Jussie Smollett Accuses Chicago Judge of “Explicit Bias” in Hate Crimes Hoax Case

In a long-awaited appeal to keep the ”Empire” star out of jail, the actor’s lawyers say the trial judge was not impartial

Lawyers for Jussie Smollett filed an appeal of his hate crime hoax conviction this week, claiming the Empire actor did not receive a fair trial because the Chicago judge overseeing his case showed “explicit bias” against the Black, gay actor.

Smollett’s lawyers argue in the appeal that Cook County Judge Michael Toomin “improperly set forth an opinion that Mr. Smollett was, in fact, guilty of charges which a) Mr. Smollett specifically pled not guilty to,” and cited a comment made by the judge before he appointed a special prosecutor: “In perhaps the most prominent display of his acting potential, Smollett conceived a fantasy that propelled him from the role of a sympathetic victim of a vicious homophobic attack to that of a charlatan who fomented a hoax the equal of any twisted television intrigue.”

Smollett was released after serving six days of his 150-day sentence this time of 2022 and has remained a free man while his attorneys prepared his appeal, which states he was not given a fair trial. “Judge Toomin denied Mr. Smollett that constitutional guarantee,” Smolett’s attorneys said. 

The legal team was originally due to file his appellate brief in August but were granted five extensions of that deadline.

The bizarre Smollett case, which became a political lightning rod, began on a January night in 2019 in Chicago when Smollett told police he was attacked by two men who shouted homophobic and racist slurs, poured a chemical substance on him, and put a rope around his neck.

A week earlier, Smollett and producers on “Empire” reported receiving threatening letters at the show’s Chicago productions offices. The letters “MAGA” were written, in red ink, in the return address section of the envelope. Smollett told police he and the show’s executive producer used gloves to open the envelope. Inside was a threat in cut-out letters: “You will die Black (expletive).” Inside, a white powder was discovered; it was later determined to be crushed pain reliever, according to police.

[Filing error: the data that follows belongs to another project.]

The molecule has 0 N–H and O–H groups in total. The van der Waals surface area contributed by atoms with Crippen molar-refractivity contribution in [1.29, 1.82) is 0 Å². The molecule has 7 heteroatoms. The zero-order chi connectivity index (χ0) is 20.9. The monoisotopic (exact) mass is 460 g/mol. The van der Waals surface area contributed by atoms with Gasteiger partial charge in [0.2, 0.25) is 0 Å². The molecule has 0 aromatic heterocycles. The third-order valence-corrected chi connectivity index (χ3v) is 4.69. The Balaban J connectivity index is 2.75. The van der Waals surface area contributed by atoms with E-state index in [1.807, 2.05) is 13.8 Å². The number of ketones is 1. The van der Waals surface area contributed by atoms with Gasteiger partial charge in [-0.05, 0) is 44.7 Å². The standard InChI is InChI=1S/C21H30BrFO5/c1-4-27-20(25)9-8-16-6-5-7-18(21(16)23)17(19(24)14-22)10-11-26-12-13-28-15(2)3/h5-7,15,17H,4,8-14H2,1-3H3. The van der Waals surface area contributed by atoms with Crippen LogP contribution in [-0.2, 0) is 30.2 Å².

As police began to suspect Smollett was lying, Smolett’s supporters, celebrities, and prominent politicians were denouncing the attack. As questions continued to swirl, Smollett gave an interview to Good Morning America on Feb. 14, 2019, telling Robin Roberts: “You do such a disservice when you lie about things like this.”

Days later, Smollett was charged with filing a false police report, and booked by Chicago Police, Following his Feb. 14 arrest, Cook County grand jury later indicted Smollett on 16 counts of disorderly conduct for allegedly lying to police about being the victim of a racist and homophobic attack. Smollett’s then-attorney, Mark Geragos [an investor in Los Angeles magazine] pushed back against the new charges, which came a little more than two weeks after Smollett was charged with a single felony count, as overkill.

The actor pleaded not guilty and the charges were dropped in an abrupt move by Cook County State Attorney General Kim Foxx, until months later when Toomin announced the appointment of a special prosecutor.

A jury found Smollett guilty in December 2021 of five out of six felony counts of disorderly conduct for making a false report to police. He was sentenced in March 2022 to 30 months of felony probation, including 150 days in jail, and ordered to pay restitution of more than $120,000 and a fine of $25,000 for making false reports to police.

In the appeal, lawyers say Smollett’s conviction should be overturned because he was denied due process.

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